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+ - PayPal Giving Nonsense Answers about OpenSSL/Heartbleed Vulnerability

Submitted by Jammerwoch
Jammerwoch (73739) writes "In the process of verifying that my critical accounts had patched their OpenSSL implementation and re-issued their SSL certificate before changing my password, I noticed that PayPal had not addressed issue: not on their blog, in their support pages, or anywhere on my account page. I also noticed that their SSL certificate was issued in February of 2014, before the vulnerability was discovered. So I contacted support to ask if they had addressed the vulnerability. The first response I got was this:

"Your PayPal account details were not exposed at any time in the past and remain secure. You do not need to take any additional action to safeguard your information."

Undaunted, I replied, asking specifically if they were (or had ever) used one of the vulnerable versions of OpenSSL (1.0.1 through 1.0.1f). The response I received was amusing, to say the least:

"I assure you that your password is not compromised. We do not use an Open SSL in our servers. The SSL certificate that we are using is hyper encrypted and beyond the versions of the usual SSL certificate. It is not affected by the ongoing HeartBleed issue."

Well! Now I'm completely reassured, knowign that they don't use "the Open SSL", and that their certificate is "hyper encrypted".

Unimpressed."

Comment: Re:"e": The Story of A Number (Score 1) 630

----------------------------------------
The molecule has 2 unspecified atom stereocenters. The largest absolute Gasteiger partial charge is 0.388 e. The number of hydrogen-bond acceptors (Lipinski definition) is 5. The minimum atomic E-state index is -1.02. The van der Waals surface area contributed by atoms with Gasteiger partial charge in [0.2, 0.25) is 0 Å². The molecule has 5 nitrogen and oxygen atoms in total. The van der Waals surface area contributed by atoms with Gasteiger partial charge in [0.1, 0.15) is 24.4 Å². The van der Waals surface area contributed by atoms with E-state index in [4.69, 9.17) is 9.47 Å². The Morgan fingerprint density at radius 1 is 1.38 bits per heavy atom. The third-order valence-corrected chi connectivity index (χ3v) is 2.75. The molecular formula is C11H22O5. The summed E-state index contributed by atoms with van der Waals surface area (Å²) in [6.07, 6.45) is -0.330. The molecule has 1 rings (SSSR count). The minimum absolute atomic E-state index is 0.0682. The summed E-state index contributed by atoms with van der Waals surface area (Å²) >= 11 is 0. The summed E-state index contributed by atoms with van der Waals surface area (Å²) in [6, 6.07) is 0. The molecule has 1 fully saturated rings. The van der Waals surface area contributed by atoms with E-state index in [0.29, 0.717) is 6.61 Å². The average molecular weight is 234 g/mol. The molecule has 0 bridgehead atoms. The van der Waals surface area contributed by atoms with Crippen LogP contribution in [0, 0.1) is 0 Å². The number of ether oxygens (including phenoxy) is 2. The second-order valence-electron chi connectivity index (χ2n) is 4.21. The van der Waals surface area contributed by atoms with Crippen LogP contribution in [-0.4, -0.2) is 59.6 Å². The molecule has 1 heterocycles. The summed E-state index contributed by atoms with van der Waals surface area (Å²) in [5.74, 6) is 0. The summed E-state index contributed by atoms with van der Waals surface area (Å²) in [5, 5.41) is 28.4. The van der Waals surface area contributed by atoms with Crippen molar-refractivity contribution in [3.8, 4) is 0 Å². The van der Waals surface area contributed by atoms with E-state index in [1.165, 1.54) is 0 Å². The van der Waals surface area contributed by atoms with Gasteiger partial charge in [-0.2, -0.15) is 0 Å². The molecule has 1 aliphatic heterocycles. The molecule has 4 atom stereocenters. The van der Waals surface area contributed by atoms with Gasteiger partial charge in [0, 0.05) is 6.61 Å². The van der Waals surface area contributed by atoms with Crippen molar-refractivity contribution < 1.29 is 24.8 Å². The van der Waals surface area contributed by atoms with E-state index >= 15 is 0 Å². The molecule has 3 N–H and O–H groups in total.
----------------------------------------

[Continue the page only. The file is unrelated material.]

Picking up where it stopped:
by Jammerwoch (#26788403) Attached to: Mathematics Reading List For High School Students?

I second this recommendation; Eli Maor's book one of the best math books I've ever read. The specifics of some of the math presented are going to be beyond the skills of most HS students, but understanding the math is not critical to enjoying the history. I've found that math history is a good way to get students engaged in math. So often, concepts in math are presented in a way that makes them seem like they were handed down to us by the gods at the dawn of time. My experience is that students become a little more interested when they realize there was a real person (or persons) behind any given concept, and sometimes, the skills they're learning, were completely unknown to anyone on earth 500 years ago.

In this vein, I would also recommend Charles Seife's "Zero". The math in this book is much more accessible (should prove no problem for HS students), yet it drives home some very important ideas that are crucial to understanding higher math.

No hardware designer should be allowed to produce any piece of hardware until three software guys have signed off for it. -- Andy Tanenbaum

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